County auctions are generally estate sales of the entire contents of a house. Sometimes, collectibles, including dolls, are part of the estate and the auction. This weekend, I attended a typical country auction--it was the full-blown, authentic experience! I DID get some dolls, but the auction didn't meet my expectations of what it would be like--they NEVER do.
Finding Out About The Auction
I find out about the auction about three days before. A family member (who lives in the VERY small town where its going to occur--population 5,000--calls me to tell me about it. She faxes me the flyer and I'm immediately excited: "Antique and Collectible Dolls--over 50 dolls to be sold at 12:30. Wow, this sounds promising! For two days, I try to call the phone number listed to see when I can preview the dolls. The phone goes directly to a fax machine. I give up, and fax some questions. No response, but I decide to go anyway. I cannot try to preview the afternoon before the auction (customary at country sales) because I'm at the store, so I decide to wake up at the crack of dawn to get there early to preview.
Getting To And Previewing The Auction
I wake up at 6:30am so I can get to the auction by 8am (the auction starts at 9am) to preview the dolls. I start off a bit cranky because I'm NOT a morning person, and it IS a Saturday. I drive an hour, and then I try to find the auction. I drive around a few times, until I see an itty bitty "auction" sign on a nearby road. I follow the sign to a small, dusty, tin storage barn.
Once there, I get a bidder number and save a seat, and then I check out the merchandise. This is a VERY country auction! No lot numbers at all. And, they were clearly selling the ENTIRE contents of the house--there were lots including empty cool whip containers with the Tupperware, and lots of the 1/2 full cleaning agents from under the sink! There were Christmas ornaments, crafts goods, gardening tools, scarves, you name it. And, dolls.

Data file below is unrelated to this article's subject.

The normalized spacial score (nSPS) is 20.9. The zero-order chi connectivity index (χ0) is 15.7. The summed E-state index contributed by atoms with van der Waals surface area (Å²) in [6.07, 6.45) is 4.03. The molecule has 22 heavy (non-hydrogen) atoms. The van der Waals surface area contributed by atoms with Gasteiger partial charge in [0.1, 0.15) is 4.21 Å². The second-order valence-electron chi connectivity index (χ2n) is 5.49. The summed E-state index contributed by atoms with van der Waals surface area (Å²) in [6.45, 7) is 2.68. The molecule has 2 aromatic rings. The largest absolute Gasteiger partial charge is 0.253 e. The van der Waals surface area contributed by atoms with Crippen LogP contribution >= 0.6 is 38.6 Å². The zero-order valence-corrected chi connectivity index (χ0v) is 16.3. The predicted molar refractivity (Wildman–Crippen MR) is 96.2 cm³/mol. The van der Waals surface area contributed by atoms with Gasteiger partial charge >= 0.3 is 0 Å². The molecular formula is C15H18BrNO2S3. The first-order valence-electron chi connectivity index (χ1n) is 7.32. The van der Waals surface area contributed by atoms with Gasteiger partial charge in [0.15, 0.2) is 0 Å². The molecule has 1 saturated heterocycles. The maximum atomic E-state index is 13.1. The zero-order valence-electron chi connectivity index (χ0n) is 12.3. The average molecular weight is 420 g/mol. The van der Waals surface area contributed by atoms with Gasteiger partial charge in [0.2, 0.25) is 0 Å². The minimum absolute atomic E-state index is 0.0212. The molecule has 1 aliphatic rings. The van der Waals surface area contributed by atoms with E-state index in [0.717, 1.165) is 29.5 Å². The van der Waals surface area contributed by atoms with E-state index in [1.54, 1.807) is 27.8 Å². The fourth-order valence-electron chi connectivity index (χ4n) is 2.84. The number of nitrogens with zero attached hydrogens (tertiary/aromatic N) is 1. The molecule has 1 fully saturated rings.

The Motley Crew of Dolls
I find the dolls. My heart sinks. WHERE, exactly, are the antique dolls?? I see some 1980s Effanbee dolls, some really cheesy NRFB dolls, some pathetic, redressed 1960s doll...and little else. Oh my, I woke up at 6:30am on a Saturday for this?? Oh--wait, there is ONE china head doll (redressed, new body), and ONE Minerva head metal. I guess that justified the big flyer banner of "Antique" dolls. There were also some compostition dolls, and, on another table, I DO find a NRFB Horsman Mary Poppins Doll from the 1960s. Well, OK, at least I want to bid on those. Plus, since I'm writing a book AND I'm always looking for some unusual dolls to photograph for this web site, maybe some of the pathetic dolls will go cheap enough to be worth it for a few photos. I see that there are some linens with delicate lace borders that I can use for doll costuming, And, I'm also a sucker for 1960s Christmas Ornaments, which can usually be had cheap, so decide to hang around. I AM a bit anxious that I'm going to be sitting in the hot barn for 3 1/2 hours before the dolls even come up for auction, but hopefully the other lots of interest will be spaced out.
Its Auction Time My family member arrives at the auction, carrying cold water for us both--this barn is tin and its in a field and the forecast is for 95 degrees today, so I'm grateful. We take our seats and the auction begins--click below for page 2 to find out about the actual auction.